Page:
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BIOGENIC VOCs. TOPICS FOR TODAY. Why do we care about BVOCs? How are they climate-relevant? What are BVOCs? Why are they emitted? How do we measure BVOC emissions? How do we model BVOC emissions? How well do we understand BVOC emissions?

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BIOGENIC VOCs

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BIOGENIC VOCs


TOPICS FOR TODAY

  • Why do we care about BVOCs? How are they climate-relevant?

  • What are BVOCs? Why are they emitted?

  • How do we measure BVOC emissions?

  • How do we model BVOC emissions?

  • How well do we understand BVOC emissions?

  • How might BVOC emissions respond to a changing climate?


LARGE SUPPLY OF BIOGENIC VOCs – unrecognized until the 1990s

Switches polluted areas in U.S. from NOx-saturated to NOx-limited regime!

recognized in Revised Clean Air Act of 1999

Anthropogenic VOCs

Isoprene (biogenic VOC)

Jacob et al., [1993]


LATEST INVENTORIES OF BIOGENIC vs. ANTHROPOGENIC VOCs

…notice difference in scale!

Millet et al. [2007]


ISOPRENE: CONTROLLING AIR QUALITY AND CLIMATE

C5 H8: Reactive hydrocarbon emitted from plants (primarily broadleaf trees)

Annual global emissions ~ equivalent to methane emissions

CLIMATE

Depletes OH = ↑ CH4 lifetime

+ OH

O3

AIR QUALITY

Beijing

IPCC, 2007


TOPICS FOR TODAY

  • Why do we care about BVOCs? How are they climate-relevant?

  • What are BVOCs? Why are they emitted?

  • How do we measure BVOC emissions?

  • How do we model BVOC emissions?

  • How well do we understand BVOC emissions?

  • How might BVOC emissions respond to a changing climate?


GLOBAL ESTIMATES OF BIOGENIC NON-METHANE VOC EMISSIONSTotal: ~1250 Tg yr-1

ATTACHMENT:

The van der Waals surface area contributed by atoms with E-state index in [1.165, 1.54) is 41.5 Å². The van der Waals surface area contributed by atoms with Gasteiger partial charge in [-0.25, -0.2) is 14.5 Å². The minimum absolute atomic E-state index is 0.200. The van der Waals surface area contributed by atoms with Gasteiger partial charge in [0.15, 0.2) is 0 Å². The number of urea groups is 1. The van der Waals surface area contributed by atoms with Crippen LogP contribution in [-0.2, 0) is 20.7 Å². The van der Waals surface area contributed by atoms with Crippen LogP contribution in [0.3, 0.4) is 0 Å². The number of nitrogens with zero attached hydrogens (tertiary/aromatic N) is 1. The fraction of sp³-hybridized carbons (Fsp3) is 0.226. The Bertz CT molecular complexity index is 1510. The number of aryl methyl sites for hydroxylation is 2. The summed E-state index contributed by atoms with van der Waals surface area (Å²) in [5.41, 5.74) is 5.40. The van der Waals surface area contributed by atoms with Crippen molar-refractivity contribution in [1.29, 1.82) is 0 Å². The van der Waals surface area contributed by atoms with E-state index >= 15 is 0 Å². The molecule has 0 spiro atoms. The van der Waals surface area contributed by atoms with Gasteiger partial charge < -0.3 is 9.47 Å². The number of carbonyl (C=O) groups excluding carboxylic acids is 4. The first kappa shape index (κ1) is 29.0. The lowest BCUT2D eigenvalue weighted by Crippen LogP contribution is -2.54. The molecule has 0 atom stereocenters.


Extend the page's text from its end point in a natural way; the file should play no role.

Other non-

reactive VOCs

260 Tg

Isoprene

600 Tg

Other reactive

VOCs

260 Tg

Monoterpenes

130 Tg

Guenther et al. 1995; Guenther et al. 2006


WHICH BVOCs ARE IMPORTANT?

Christine Wiedinmyer, NCAR


BIOGENIC VOCs: MANY COMPOUNDS AND PATHWAYS

R. Fall 1999


PARTICULARLY “IMPORTANT” COMPOUNDS

Isoprene (C5H8)

Monoterpenes(C10H16)

Sesquiterpenes (C15H24)

MBO (2-methyl-3-buten-2-ol, C5H10O)


TOPICS FOR TODAY

  • Why do we care about BVOCs? How are they climate-relevant?

  • What are BVOCs? Why are they emitted?

  • How do we measure BVOC emissions?

  • How do we model BVOC emissions?

  • How well do we understand BVOC emissions?

  • How might BVOC emissions respond to a changing climate?


TOOLS FOR INVESTIGATING TRACE GAS FLUXES

Analysis using ambient concentrations, isotopes and oxidation products

Satellite data (e.g. HCHO)

Regional Characterization

Years

Process studies

Tower-based flux meas. systems

Days

Aircraft and blimp-based flux measurement systems

Enclosure

flux meas. systems

TIME SCALE

Hours

Seconds

Leaf

Canopy

Landscape

Regional/global

SPATIAL SCALE

Christine Wiedinmyer, NCAR


Leaf and Branch-Level Enclosure Studies


Above Canopy Flux Studies


Aircraft Studies


Satellite Studies: GOME HCHO

2.5x1016

molecules

cm-2

2

1.5

1

South

Atlantic

Anomaly

(disregard)

detection

limit

0.5

0

-0.5


TOPICS FOR TODAY

  • Why do we care about BVOCs? How are they climate-relevant?

  • What are BVOCs? Why are they emitted?

  • How do we measure BVOC emissions?

  • How do we model BVOC emissions?

  • How well do we understand BVOC emissions?

  • How might BVOC emissions respond to a changing climate?


MODELING BIOGENIC EMISSIONS: MEGAN

Model of Emissions of Gases and Aerosols from Nature

Guenther et al., 2006

  • Input files available at: http://cdp.ucar.edu


Model of Emissions of Gases and Aerosols from Nature: MEGAN

[Guenther et al., ACP, 2006]


Model of Emissions of Gases and Aerosols from Nature: MEGAN


HOW EMISSIONS ARE CALCULATED IN MEGAN

F: Emission Flux (g m-2 hr-1)

i: gridbox index

j: vegetation type index